Гендер і мова. Дослідження зв’язку між поняттями (реферат)

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“Гендер і мова.

Дослідження зв’язку між поняттями”

(англійською мовою)


Introduction. Much of the meaning conveyed Contemporary equality
movement has focused much attention on the issues of socialization into
gender roles and of sexist discourse. These issues are profoundly
interrelated, since the everyday discourse with which children are
surrounded from the day of their birth, in which they themselves become
eventual participants, is a primary means by which socialization is
effected about what it is to be female and male. In fact, implicit
meanings are undoubtedly more effective, insofar as they remain
unquestioned, and hence unproblematic. Equality between men and women,
in particular, have questioned social attitudes and social practice
concerning gender and, by doing so, have rendered problematic what was
previously, for many, entirely uncontentious-a non-issue. By naming
certain attitudes and behavior sexist, a word that did not exist until
very recently, attention has been focused on those attitudes and
behavior in a way that was not previously possible. The equality stance,
speaking on behalf of women, has been highly critical of contemporary
society. They have seen women’s interests as consistently subordinated
to those of men, women’s personalities systematically distorted in the
service of their subordination, women’s capacities underrated or denied,
their desire for autonomy frustrated and ridiculed, their sexuality at
one and the same time denied, feared, and exploited, and their image
trivialized and sentimentalized. Much of the response to this
comprehensive naming of social injustice with respect to women has been
to deny that any injustice is involved, to deny that the issue of gender
is in any way problematic: men are men, women are women, and that’s
that. The basis of such denial of the problematic nature of gender is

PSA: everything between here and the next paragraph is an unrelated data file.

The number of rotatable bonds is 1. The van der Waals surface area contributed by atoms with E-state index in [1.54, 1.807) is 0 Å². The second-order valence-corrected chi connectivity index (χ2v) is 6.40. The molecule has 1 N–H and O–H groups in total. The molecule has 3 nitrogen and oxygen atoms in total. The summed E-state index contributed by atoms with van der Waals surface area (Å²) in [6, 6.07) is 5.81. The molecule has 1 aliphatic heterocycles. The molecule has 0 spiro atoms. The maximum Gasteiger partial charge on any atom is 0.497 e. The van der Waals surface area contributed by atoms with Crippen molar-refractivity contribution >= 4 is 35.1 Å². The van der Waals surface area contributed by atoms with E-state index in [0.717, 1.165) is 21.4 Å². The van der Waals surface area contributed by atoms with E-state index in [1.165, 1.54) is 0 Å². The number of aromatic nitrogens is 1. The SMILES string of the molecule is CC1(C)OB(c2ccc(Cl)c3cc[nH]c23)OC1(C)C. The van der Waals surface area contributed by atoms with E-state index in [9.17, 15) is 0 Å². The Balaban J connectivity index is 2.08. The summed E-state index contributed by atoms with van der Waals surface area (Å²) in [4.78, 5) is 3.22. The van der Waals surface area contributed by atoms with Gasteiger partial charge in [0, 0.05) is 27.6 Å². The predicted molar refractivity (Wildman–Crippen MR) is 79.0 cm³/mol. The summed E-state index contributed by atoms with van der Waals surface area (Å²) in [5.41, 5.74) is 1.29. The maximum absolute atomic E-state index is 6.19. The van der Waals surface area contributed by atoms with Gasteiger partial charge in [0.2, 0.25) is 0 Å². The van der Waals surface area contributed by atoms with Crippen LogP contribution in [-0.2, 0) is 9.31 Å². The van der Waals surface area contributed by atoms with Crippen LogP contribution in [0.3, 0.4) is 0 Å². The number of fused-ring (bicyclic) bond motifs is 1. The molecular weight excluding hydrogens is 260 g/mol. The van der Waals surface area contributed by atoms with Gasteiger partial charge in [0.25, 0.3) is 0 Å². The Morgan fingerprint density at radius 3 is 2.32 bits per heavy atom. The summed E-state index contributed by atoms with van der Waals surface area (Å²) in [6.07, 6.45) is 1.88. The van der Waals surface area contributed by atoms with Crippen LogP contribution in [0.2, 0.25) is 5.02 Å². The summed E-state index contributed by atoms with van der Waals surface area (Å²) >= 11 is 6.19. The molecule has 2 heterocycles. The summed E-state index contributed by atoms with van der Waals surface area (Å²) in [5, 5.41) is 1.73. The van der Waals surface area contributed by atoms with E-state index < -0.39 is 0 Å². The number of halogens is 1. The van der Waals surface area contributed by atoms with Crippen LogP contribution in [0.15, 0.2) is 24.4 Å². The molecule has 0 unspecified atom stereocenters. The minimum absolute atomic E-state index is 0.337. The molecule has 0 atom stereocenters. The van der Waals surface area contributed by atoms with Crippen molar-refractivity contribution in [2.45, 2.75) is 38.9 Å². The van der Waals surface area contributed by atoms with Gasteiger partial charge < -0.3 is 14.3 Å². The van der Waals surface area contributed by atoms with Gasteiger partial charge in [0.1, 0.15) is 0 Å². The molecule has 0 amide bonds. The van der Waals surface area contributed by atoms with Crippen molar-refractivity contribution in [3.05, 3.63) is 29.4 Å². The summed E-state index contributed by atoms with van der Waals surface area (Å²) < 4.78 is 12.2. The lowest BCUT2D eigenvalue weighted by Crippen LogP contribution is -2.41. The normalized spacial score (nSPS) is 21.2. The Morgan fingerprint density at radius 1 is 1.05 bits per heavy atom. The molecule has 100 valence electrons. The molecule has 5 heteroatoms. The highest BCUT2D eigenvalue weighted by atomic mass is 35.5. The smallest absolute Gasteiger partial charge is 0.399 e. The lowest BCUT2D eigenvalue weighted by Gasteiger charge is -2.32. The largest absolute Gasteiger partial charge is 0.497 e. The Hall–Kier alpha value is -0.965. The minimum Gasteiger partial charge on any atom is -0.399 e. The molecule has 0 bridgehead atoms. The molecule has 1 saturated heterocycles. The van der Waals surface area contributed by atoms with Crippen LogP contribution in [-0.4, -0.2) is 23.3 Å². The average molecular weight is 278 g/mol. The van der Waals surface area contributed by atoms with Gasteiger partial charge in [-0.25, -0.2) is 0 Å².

usually that male and female are seen as fundamental, natural,
self-evident categories (for some, they have the even greater force of
being regarded as God-given categories), whose naturalness and
obviousness depends on seeing the social category of gender as deriving
automatically and exclusively from the biological category of sex…
There is no doubt that the biological difference between male and female
is of considerable importance in human societies. It seems equally
beyond doubt that what is regarded as appropriate behavior for males and
females, other than that directly consequent on those biological
differences differ widely from one society to another. It is also
readily observable that even where social expectations are strong and
explicit, some variability in the behavior of males and females does
occur: many will conform to expected patterns of behavior, but some
 will not. All of this suggests that biological sex (identification as
female or male) needs to be distinguished from social gender
(identification as feminine or masculine), since the latter is not an
automatic consequence of the former. If gender is a social creation,
then one should be able to find evidence that this is so, including
evidence of the process of its creation. In particular, one should be
able to find linguistic evidence, since language is the primary means by
which we create the categories that subsequently come to organize our
lives for us. Such evidence is indeed to be found: from the different
treatment by parents of newborn babies, depending on sex; through the
reiterated messages given to four-year-olds that women and women’s
activities are marginal and trivial  ; through the social approval of
the writing of little girls at school who write almost exclusively about
home and family, elves and fairies, and talking animals while their male